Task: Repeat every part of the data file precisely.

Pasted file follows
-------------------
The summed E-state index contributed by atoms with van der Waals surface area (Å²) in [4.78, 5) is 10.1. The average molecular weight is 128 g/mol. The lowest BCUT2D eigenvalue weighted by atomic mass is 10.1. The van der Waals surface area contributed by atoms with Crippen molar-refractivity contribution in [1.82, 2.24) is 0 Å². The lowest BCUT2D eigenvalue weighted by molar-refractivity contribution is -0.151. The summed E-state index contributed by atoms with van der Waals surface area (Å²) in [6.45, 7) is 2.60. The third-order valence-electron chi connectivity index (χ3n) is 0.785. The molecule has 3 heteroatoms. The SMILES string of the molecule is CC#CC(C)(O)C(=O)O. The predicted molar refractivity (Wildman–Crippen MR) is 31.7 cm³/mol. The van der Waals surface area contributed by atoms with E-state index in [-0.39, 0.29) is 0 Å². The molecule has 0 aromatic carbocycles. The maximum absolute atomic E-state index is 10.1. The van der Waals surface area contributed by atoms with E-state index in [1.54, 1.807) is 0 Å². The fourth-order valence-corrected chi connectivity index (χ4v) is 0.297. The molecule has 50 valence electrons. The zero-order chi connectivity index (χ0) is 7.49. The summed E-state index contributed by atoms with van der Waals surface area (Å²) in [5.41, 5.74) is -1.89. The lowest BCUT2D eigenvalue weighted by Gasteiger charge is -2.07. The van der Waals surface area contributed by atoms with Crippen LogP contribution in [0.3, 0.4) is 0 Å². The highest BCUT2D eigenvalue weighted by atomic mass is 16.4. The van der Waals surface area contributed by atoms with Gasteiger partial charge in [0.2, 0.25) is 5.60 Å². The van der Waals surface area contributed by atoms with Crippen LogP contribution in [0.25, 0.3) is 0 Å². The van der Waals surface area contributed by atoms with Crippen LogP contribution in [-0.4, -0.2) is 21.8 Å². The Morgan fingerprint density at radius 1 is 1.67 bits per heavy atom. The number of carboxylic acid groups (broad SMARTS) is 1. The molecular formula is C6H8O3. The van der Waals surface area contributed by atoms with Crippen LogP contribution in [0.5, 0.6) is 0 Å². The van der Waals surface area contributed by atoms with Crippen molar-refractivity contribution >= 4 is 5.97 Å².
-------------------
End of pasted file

The summed E-state index contributed by atoms with van der Waals surface area (Å²) in [4.78, 5) is 10.1. The average molecular weight is 128 g/mol. The lowest BCUT2D eigenvalue weighted by atomic mass is 10.1. The van der Waals surface area contributed by atoms with Crippen molar-refractivity contribution in [1.82, 2.24) is 0 Å². The lowest BCUT2D eigenvalue weighted by molar-refractivity contribution is -0.151. The summed E-state index contributed by atoms with van der Waals surface area (Å²) in [6.45, 7) is 2.60. The third-order valence-electron chi connectivity index (χ3n) is 0.785. The molecule has 3 heteroatoms. The SMILES string of the molecule is CC#CC(C)(O)C(=O)O. The predicted molar refractivity (Wildman–Crippen MR) is 31.7 cm³/mol. The van der Waals surface area contributed by atoms with E-state index in [-0.39, 0.29) is 0 Å². The molecule has 0 aromatic carbocycles. The maximum absolute atomic E-state index is 10.1. The van der Waals surface area contributed by atoms with E-state index in [1.54, 1.807) is 0 Å². The fourth-order valence-corrected chi connectivity index (χ4v) is 0.297. The molecule has 50 valence electrons. The zero-order chi connectivity index (χ0) is 7.49. The summed E-state index contributed by atoms with van der Waals surface area (Å²) in [5.41, 5.74) is -1.89. The lowest BCUT2D eigenvalue weighted by Gasteiger charge is -2.07. The van der Waals surface area contributed by atoms with Crippen LogP contribution in [0.3, 0.4) is 0 Å². The highest BCUT2D eigenvalue weighted by atomic mass is 16.4. The van der Waals surface area contributed by atoms with Gasteiger partial charge in [0.2, 0.25) is 5.60 Å². The van der Waals surface area contributed by atoms with Crippen LogP contribution in [0.25, 0.3) is 0 Å². The van der Waals surface area contributed by atoms with Crippen LogP contribution in [-0.4, -0.2) is 21.8 Å². The Morgan fingerprint density at radius 1 is 1.67 bits per heavy atom. The number of carboxylic acid groups (broad SMARTS) is 1. The molecular formula is C6H8O3. The van der Waals surface area contributed by atoms with Crippen LogP contribution in [0.5, 0.6) is 0 Å². The van der Waals surface area contributed by atoms with Crippen molar-refractivity contribution >= 4 is 5.97 Å².